Preservationists are alarmed that the owner of one of Bourbon County’s oldest houses — built by a Revolutionary War officer in the late 1700s — has said he will demolish it soon if he cannot find a buyer.
“It is the first historic structure you see as you enter Paris,” said Allison Cox, president of the non-profit group Historic Paris-Bourbon County. “It’s really eye-catching, when it’s properly landscaped.”
Capt. James Wright built his Flemish-bond brick house about 1791, the year before Kentucky became a state. He was among the Continental Army officers who founded the Society of Cincinnati after the war, and he came to Kentucky and built some of Bourbon County’s first grist and saw mills on adjacent Houston Creek.
Wright’s son built a frame addition to the house about 1825. Behind the house is a reconstructed log cabin Wright is thought to have built about 1786. The house and cabin were listed on the National Register of Historic Places in 1975.
In the mid 20th century, the property was home to Judge William Breckenridge and Julia Spencer Ardery. He was a prominent state Circuit Court judge and political leader. His wife was instrumental in the renovation of Duncan Tavern, a 1788 stone structure in downtown Paris, by the Daughters of the American Revolution.
“She was the mother of historic preservation in Bourbon County,” said Estill Curtis Pennington, a prominent art historian from Paris. “I know we can’t save everything, but I sure would hate to lose this house.”
Rick Szaks, owner of Lincoln Real Estate Inc. in Lexington, purchased the house, cabin and 2.4-acre lot on U.S. 68/Lexington Road in 2013 for $220,000, according to PVA records. Its tax assessment is now $250,000. Paris Realtor Gary Wrenn has listed the property for Szaks at $395,000 as an “outstanding opportunity for renovation or redevelopment.”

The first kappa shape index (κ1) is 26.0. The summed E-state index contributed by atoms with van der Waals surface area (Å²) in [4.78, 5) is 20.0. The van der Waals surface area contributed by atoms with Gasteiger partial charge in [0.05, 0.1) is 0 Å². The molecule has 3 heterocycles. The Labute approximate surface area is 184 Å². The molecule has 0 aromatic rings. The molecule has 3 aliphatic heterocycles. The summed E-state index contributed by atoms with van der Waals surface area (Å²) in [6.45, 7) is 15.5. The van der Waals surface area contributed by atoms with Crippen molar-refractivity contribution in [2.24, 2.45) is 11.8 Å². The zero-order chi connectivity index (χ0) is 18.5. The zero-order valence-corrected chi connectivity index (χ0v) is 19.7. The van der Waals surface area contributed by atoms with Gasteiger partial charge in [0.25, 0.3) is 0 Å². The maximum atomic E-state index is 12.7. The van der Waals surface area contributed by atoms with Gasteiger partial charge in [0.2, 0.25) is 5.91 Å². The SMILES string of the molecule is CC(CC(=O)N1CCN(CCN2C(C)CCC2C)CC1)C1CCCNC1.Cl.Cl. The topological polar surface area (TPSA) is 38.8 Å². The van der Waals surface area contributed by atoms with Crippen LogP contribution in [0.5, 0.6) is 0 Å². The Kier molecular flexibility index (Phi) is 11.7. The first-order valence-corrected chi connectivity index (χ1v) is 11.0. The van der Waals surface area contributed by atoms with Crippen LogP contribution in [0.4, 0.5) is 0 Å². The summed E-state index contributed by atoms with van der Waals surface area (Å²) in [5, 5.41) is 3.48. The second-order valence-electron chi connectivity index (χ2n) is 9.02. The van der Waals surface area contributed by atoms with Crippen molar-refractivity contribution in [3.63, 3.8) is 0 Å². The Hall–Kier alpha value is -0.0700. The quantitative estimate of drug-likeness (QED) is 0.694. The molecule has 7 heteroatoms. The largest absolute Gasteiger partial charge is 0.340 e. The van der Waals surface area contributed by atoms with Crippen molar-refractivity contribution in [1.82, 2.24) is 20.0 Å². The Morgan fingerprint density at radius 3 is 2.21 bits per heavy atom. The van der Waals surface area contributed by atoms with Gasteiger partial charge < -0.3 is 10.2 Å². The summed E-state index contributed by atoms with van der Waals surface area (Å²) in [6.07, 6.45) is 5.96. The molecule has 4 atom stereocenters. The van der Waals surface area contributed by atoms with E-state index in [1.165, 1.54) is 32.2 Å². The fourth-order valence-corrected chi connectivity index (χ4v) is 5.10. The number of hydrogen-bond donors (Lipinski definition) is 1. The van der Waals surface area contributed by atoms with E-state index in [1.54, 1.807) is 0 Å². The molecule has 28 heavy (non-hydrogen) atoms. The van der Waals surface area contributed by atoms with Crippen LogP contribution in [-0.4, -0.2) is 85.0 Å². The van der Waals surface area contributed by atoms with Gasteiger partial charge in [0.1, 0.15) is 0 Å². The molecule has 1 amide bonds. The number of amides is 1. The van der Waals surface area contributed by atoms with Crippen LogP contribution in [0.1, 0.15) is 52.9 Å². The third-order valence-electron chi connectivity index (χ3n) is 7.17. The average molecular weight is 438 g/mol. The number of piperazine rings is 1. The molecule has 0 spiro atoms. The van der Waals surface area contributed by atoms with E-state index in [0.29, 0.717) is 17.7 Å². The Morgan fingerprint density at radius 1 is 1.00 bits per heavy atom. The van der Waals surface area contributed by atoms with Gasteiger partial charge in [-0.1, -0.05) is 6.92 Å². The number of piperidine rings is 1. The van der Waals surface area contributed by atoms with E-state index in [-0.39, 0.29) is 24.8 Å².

“I bought the house to live in,” Szaks said. Soon afterward, he also bought an even older 1780s home on Stone Hearth Farm. He said he lived there for two years before health issues prompted him to sell the farm in 2016 and move back to Lexington.
The Wright house was rented, but has been vacant for about 10 months, Szaks said, costing him about $1,500 a month.
“I need to do something,” he said. “I can't seem to rent it because it needs too much work. I would love to sell it. I don't want to tear it down.”
But that is what he has told leaders of Historic Paris-Bourbon County he will do, perhaps after 30 days, if a buyer isn’t found.
There are several commercial properties along Lexington Road near the house, including a Goodwill Industries facility next door. A former owner got most of the Wright property rezoned for commercial use years ago.
But redeveloping the property would be difficult. It is surrounded by development and Houston Creek. Front access to busy Lexington Road is complicated by an adjacent bridge. Commercial zoning would allow the historic home to be renovated as a restaurant or other business, and there is space for parking.
The house is structurally sound and has many original features, such as ash floors and original woodwork in the 1825 addition. But other interior woodwork was replaced over the years with pieces from other old homes. Many 20th century improvements need updating.
The cabin also was reconstructed at some point, although the logs are original, a rare relic of Central Kentucky’s pioneer days.
Preservationists hope to help Szaks find a residential or commercial buyer, because there’s nothing legally they can do to stop him from demolishing it.
“We don’t have the zoning laws on our side in Paris and Bourbon County as far has historic properties go,” Cox said. “This is a perfect place for someone who says they love Kentucky history to come and put their money where their mouth is.”